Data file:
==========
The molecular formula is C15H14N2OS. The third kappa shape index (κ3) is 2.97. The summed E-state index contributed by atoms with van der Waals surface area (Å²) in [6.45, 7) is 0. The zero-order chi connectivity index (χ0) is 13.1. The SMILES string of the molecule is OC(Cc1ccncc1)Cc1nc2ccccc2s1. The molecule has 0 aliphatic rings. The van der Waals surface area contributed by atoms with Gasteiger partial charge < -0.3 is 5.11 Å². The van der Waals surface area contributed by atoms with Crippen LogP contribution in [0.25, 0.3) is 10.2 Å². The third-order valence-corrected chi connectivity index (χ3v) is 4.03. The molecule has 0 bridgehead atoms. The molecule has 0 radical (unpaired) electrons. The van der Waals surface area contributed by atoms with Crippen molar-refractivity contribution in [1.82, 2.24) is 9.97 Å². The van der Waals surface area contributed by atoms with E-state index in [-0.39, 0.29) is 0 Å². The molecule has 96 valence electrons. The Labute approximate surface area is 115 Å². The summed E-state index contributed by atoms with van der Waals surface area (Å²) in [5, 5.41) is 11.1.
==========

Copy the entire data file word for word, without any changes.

The molecular formula is C15H14N2OS. The third kappa shape index (κ3) is 2.97. The summed E-state index contributed by atoms with van der Waals surface area (Å²) in [6.45, 7) is 0. The zero-order chi connectivity index (χ0) is 13.1. The SMILES string of the molecule is OC(Cc1ccncc1)Cc1nc2ccccc2s1. The molecule has 0 aliphatic rings. The van der Waals surface area contributed by atoms with Gasteiger partial charge < -0.3 is 5.11 Å². The van der Waals surface area contributed by atoms with Crippen LogP contribution in [0.25, 0.3) is 10.2 Å². The third-order valence-corrected chi connectivity index (χ3v) is 4.03. The molecule has 0 bridgehead atoms. The molecule has 0 radical (unpaired) electrons. The van der Waals surface area contributed by atoms with Crippen molar-refractivity contribution in [1.82, 2.24) is 9.97 Å². The van der Waals surface area contributed by atoms with E-state index in [-0.39, 0.29) is 0 Å². The molecule has 96 valence electrons. The Labute approximate surface area is 115 Å². The summed E-state index contributed by atoms with van der Waals surface area (Å²) in [5, 5.41) is 11.1.